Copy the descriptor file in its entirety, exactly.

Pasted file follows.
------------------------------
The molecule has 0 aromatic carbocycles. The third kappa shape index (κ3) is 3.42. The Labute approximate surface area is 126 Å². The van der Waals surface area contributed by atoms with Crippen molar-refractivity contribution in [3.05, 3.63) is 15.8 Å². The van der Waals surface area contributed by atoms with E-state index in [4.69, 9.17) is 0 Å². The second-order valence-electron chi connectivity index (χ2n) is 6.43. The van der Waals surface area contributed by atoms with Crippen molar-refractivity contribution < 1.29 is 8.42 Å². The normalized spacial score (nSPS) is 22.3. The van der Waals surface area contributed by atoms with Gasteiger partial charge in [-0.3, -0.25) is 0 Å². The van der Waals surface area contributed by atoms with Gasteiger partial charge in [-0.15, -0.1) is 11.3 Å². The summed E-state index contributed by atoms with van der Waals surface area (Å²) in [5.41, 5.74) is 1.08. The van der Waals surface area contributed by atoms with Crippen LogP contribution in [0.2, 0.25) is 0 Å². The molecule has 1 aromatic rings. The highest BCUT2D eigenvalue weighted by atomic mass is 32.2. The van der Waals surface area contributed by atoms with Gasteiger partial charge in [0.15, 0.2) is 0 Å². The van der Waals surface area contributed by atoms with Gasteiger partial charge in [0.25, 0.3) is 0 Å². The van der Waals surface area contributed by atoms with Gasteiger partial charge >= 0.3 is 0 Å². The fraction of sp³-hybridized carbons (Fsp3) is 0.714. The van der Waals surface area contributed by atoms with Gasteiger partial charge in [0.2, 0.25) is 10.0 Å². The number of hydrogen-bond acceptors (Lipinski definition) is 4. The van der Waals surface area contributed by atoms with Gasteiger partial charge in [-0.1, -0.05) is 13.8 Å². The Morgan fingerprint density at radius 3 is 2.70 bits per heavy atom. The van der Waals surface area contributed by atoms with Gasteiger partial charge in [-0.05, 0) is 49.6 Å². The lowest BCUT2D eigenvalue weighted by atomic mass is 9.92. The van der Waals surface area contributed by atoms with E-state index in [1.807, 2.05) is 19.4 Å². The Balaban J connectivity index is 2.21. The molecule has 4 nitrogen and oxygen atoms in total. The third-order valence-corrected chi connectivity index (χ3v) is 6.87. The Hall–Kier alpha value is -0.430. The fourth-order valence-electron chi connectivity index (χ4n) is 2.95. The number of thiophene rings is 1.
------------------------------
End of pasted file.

The molecule has 0 aromatic carbocycles. The third kappa shape index (κ3) is 3.42. The Labute approximate surface area is 126 Å². The van der Waals surface area contributed by atoms with Crippen molar-refractivity contribution in [3.05, 3.63) is 15.8 Å². The van der Waals surface area contributed by atoms with E-state index in [4.69, 9.17) is 0 Å². The second-order valence-electron chi connectivity index (χ2n) is 6.43. The van der Waals surface area contributed by atoms with Crippen molar-refractivity contribution < 1.29 is 8.42 Å². The normalized spacial score (nSPS) is 22.3. The van der Waals surface area contributed by atoms with Gasteiger partial charge in [-0.3, -0.25) is 0 Å². The van der Waals surface area contributed by atoms with Gasteiger partial charge in [-0.15, -0.1) is 11.3 Å². The summed E-state index contributed by atoms with van der Waals surface area (Å²) in [5.41, 5.74) is 1.08. The van der Waals surface area contributed by atoms with Crippen LogP contribution in [0.2, 0.25) is 0 Å². The molecule has 1 aromatic rings. The highest BCUT2D eigenvalue weighted by atomic mass is 32.2. The van der Waals surface area contributed by atoms with Gasteiger partial charge in [0.15, 0.2) is 0 Å². The van der Waals surface area contributed by atoms with Gasteiger partial charge in [0.25, 0.3) is 0 Å². The van der Waals surface area contributed by atoms with Gasteiger partial charge >= 0.3 is 0 Å². The fraction of sp³-hybridized carbons (Fsp3) is 0.714. The van der Waals surface area contributed by atoms with Gasteiger partial charge in [0.2, 0.25) is 10.0 Å². The number of hydrogen-bond acceptors (Lipinski definition) is 4. The van der Waals surface area contributed by atoms with Gasteiger partial charge in [-0.1, -0.05) is 13.8 Å². The Morgan fingerprint density at radius 3 is 2.70 bits per heavy atom. The van der Waals surface area contributed by atoms with Gasteiger partial charge in [-0.05, 0) is 49.6 Å². The lowest BCUT2D eigenvalue weighted by atomic mass is 9.92. The van der Waals surface area contributed by atoms with E-state index in [1.807, 2.05) is 19.4 Å². The Balaban J connectivity index is 2.21. The molecule has 4 nitrogen and oxygen atoms in total. The third-order valence-corrected chi connectivity index (χ3v) is 6.87. The Hall–Kier alpha value is -0.430. The fourth-order valence-electron chi connectivity index (χ4n) is 2.95. The number of thiophene rings is 1.